S. O. WAIFE, M.D.; P. F. LUCCHESI, M.D., F.A.C.P.; BARBARA SIGMOND, M.A.
Statistics collected in large hospitals are the basis for a great many studies, some of which are valuable from a medical standpoint, while others draw conclusions which have at best only a surface accuracy.
Often these reports are based upon analyses of autopsy data, because the information is more complete, detailed and consistent than may be obtained from case histories. If, for example, one examines autopsy reports of patients who have died from a particular disease and assembles some unique data with respect to these patients, one often asks, "How far can I generalize from the autopsy reports of one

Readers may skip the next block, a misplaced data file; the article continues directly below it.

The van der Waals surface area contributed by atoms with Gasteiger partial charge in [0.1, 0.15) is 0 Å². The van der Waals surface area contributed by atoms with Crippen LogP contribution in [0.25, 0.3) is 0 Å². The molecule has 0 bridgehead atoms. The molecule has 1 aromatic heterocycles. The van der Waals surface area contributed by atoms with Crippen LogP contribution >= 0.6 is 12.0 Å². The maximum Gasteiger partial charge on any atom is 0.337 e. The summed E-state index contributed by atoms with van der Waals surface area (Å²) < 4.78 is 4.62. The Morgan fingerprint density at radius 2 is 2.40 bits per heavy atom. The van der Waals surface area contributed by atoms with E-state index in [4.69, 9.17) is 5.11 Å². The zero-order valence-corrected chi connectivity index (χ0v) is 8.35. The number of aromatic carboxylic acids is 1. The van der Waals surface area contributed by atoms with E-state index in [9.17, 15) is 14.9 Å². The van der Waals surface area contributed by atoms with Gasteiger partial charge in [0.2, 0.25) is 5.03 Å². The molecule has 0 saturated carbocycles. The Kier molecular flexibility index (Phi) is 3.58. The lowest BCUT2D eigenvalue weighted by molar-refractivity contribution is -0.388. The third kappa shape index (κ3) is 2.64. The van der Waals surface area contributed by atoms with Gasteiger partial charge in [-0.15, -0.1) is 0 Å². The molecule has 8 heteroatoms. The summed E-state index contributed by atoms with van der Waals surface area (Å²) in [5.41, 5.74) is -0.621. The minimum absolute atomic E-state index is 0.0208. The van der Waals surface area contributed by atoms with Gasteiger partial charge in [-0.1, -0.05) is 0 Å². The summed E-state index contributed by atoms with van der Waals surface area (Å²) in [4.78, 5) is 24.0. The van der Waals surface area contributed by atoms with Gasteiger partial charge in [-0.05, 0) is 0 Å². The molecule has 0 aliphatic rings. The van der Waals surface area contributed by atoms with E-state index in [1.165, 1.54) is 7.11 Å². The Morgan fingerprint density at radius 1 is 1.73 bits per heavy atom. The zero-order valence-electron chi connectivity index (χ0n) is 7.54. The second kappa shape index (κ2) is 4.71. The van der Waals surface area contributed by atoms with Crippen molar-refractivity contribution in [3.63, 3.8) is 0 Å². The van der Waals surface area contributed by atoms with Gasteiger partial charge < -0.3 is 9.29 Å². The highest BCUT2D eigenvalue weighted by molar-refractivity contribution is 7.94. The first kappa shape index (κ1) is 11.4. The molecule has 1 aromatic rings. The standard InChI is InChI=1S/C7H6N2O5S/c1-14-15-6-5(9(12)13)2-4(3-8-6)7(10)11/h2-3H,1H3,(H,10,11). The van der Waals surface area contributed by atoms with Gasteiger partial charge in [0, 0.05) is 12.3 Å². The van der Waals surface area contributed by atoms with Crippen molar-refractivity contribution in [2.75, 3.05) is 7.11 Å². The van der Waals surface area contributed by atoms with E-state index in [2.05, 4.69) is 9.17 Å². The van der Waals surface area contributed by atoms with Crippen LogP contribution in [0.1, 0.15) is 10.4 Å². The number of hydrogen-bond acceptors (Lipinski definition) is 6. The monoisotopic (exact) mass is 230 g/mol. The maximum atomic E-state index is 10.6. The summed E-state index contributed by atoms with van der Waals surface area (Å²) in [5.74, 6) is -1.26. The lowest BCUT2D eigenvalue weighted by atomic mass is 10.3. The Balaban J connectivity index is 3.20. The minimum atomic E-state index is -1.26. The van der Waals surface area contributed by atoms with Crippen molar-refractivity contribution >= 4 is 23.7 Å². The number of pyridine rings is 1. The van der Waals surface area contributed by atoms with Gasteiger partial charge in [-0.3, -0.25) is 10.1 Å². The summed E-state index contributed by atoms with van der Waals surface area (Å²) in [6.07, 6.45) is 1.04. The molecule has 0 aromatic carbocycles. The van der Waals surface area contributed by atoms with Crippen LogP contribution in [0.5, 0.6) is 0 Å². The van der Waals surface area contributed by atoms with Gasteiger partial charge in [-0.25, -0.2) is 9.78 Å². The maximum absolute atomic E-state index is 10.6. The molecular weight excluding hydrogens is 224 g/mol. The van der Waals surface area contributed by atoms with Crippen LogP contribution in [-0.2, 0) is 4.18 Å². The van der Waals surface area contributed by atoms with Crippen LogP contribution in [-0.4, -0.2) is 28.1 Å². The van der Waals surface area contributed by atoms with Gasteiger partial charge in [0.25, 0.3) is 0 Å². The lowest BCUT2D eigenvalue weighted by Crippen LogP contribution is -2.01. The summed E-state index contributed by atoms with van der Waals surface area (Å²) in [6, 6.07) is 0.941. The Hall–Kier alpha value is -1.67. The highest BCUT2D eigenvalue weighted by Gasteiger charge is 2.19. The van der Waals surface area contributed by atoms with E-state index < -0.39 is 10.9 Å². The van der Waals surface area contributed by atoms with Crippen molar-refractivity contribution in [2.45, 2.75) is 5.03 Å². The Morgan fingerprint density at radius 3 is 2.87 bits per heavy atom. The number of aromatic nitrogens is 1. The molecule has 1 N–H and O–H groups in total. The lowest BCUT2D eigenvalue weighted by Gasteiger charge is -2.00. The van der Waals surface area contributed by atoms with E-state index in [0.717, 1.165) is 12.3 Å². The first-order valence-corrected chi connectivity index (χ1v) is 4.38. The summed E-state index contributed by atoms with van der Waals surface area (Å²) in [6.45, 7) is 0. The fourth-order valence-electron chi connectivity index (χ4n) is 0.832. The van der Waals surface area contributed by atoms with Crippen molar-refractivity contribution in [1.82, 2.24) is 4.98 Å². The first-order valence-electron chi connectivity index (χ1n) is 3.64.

WAIFE SO, LUCCHESI PF, SIGMOND B. THE SIGNIFICANCE OF MORTALITY STATISTICS IN MEDICAL RESEARCH: AN ANALYSIS OF 1,000 DEATHS AT THE PHILADELPHIA GENERAL HOSPITAL1. Ann Intern Med. 1952;37:332–337. doi: 10.7326/0003-4819-37-2-332
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Published: Ann Intern Med. 1952;37(2):332-337.
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